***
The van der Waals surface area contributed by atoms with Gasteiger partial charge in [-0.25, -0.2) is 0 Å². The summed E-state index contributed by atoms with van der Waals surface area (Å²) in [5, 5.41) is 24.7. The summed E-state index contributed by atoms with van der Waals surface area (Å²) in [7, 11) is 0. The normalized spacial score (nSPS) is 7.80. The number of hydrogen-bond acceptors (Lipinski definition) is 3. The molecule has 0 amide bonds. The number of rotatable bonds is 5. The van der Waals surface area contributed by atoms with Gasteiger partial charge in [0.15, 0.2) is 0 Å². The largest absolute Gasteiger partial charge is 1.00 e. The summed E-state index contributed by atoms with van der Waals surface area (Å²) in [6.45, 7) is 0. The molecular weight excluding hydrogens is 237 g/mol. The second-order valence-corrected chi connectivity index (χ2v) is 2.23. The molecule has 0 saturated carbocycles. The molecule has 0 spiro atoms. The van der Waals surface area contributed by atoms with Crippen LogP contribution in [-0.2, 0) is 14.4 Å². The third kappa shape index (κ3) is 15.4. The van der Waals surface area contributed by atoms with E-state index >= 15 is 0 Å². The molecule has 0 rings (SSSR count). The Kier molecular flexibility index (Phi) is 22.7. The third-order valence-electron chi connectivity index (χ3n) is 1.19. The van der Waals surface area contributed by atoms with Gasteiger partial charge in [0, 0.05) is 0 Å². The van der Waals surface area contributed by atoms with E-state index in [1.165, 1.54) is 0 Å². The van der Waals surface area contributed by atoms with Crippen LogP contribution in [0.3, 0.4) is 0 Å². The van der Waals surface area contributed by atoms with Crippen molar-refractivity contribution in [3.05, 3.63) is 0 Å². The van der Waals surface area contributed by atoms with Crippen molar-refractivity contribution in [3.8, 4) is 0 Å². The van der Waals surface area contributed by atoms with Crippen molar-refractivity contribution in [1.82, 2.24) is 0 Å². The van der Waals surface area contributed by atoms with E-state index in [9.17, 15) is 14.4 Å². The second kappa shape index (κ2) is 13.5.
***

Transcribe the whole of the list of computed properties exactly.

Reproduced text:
The van der Waals surface area contributed by atoms with Gasteiger partial charge in [-0.25, -0.2) is 0 Å². The summed E-state index contributed by atoms with van der Waals surface area (Å²) in [5, 5.41) is 24.7. The summed E-state index contributed by atoms with van der Waals surface area (Å²) in [7, 11) is 0. The normalized spacial score (nSPS) is 7.80. The number of hydrogen-bond acceptors (Lipinski definition) is 3. The molecule has 0 amide bonds. The number of rotatable bonds is 5. The van der Waals surface area contributed by atoms with Gasteiger partial charge in [0.15, 0.2) is 0 Å². The largest absolute Gasteiger partial charge is 1.00 e. The summed E-state index contributed by atoms with van der Waals surface area (Å²) in [6.45, 7) is 0. The molecular weight excluding hydrogens is 237 g/mol. The second-order valence-corrected chi connectivity index (χ2v) is 2.23. The molecule has 0 saturated carbocycles. The molecule has 0 spiro atoms. The van der Waals surface area contributed by atoms with Crippen LogP contribution in [-0.2, 0) is 14.4 Å². The third kappa shape index (κ3) is 15.4. The van der Waals surface area contributed by atoms with E-state index >= 15 is 0 Å². The molecule has 0 rings (SSSR count). The Kier molecular flexibility index (Phi) is 22.7. The third-order valence-electron chi connectivity index (χ3n) is 1.19. The van der Waals surface area contributed by atoms with Gasteiger partial charge in [0, 0.05) is 0 Å². The van der Waals surface area contributed by atoms with E-state index in [1.165, 1.54) is 0 Å². The van der Waals surface area contributed by atoms with Crippen LogP contribution in [0.3, 0.4) is 0 Å². The van der Waals surface area contributed by atoms with Crippen molar-refractivity contribution in [3.05, 3.63) is 0 Å². The van der Waals surface area contributed by atoms with Crippen molar-refractivity contribution in [3.8, 4) is 0 Å². The van der Waals surface area contributed by atoms with Crippen molar-refractivity contribution in [1.82, 2.24) is 0 Å². The van der Waals surface area contributed by atoms with E-state index in [9.17, 15) is 14.4 Å². The second kappa shape index (κ2) is 13.5.